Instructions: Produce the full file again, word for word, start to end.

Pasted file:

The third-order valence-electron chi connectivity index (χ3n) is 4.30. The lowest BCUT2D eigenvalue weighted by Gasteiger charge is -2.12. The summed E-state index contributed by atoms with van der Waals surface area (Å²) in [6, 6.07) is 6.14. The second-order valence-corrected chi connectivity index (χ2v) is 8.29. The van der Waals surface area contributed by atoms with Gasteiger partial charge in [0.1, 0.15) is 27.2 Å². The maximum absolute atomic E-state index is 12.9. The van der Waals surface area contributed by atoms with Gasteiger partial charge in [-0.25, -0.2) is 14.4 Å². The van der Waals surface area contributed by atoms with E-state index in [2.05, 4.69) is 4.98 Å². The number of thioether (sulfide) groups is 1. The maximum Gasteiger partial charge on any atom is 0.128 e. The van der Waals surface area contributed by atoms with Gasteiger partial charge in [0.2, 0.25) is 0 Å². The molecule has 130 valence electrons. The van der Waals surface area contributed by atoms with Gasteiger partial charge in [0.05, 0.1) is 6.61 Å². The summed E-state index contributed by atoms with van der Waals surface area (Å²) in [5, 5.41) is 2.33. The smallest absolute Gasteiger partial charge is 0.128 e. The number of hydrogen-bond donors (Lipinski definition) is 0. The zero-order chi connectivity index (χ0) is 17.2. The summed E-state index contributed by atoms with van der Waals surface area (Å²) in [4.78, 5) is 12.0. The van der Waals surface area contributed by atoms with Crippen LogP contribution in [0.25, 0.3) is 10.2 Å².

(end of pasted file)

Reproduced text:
The third-order valence-electron chi connectivity index (χ3n) is 4.30. The lowest BCUT2D eigenvalue weighted by Gasteiger charge is -2.12. The summed E-state index contributed by atoms with van der Waals surface area (Å²) in [6, 6.07) is 6.14. The second-order valence-corrected chi connectivity index (χ2v) is 8.29. The van der Waals surface area contributed by atoms with Gasteiger partial charge in [0.1, 0.15) is 27.2 Å². The maximum absolute atomic E-state index is 12.9. The van der Waals surface area contributed by atoms with Gasteiger partial charge in [-0.25, -0.2) is 14.4 Å². The van der Waals surface area contributed by atoms with E-state index in [2.05, 4.69) is 4.98 Å². The number of thioether (sulfide) groups is 1. The maximum Gasteiger partial charge on any atom is 0.128 e. The van der Waals surface area contributed by atoms with Gasteiger partial charge in [0.2, 0.25) is 0 Å². The molecule has 130 valence electrons. The van der Waals surface area contributed by atoms with Gasteiger partial charge in [0.05, 0.1) is 6.61 Å². The summed E-state index contributed by atoms with van der Waals surface area (Å²) in [5, 5.41) is 2.33. The smallest absolute Gasteiger partial charge is 0.128 e. The number of hydrogen-bond donors (Lipinski definition) is 0. The zero-order chi connectivity index (χ0) is 17.2. The summed E-state index contributed by atoms with van der Waals surface area (Å²) in [4.78, 5) is 12.0. The van der Waals surface area contributed by atoms with Crippen LogP contribution in [0.25, 0.3) is 10.2 Å².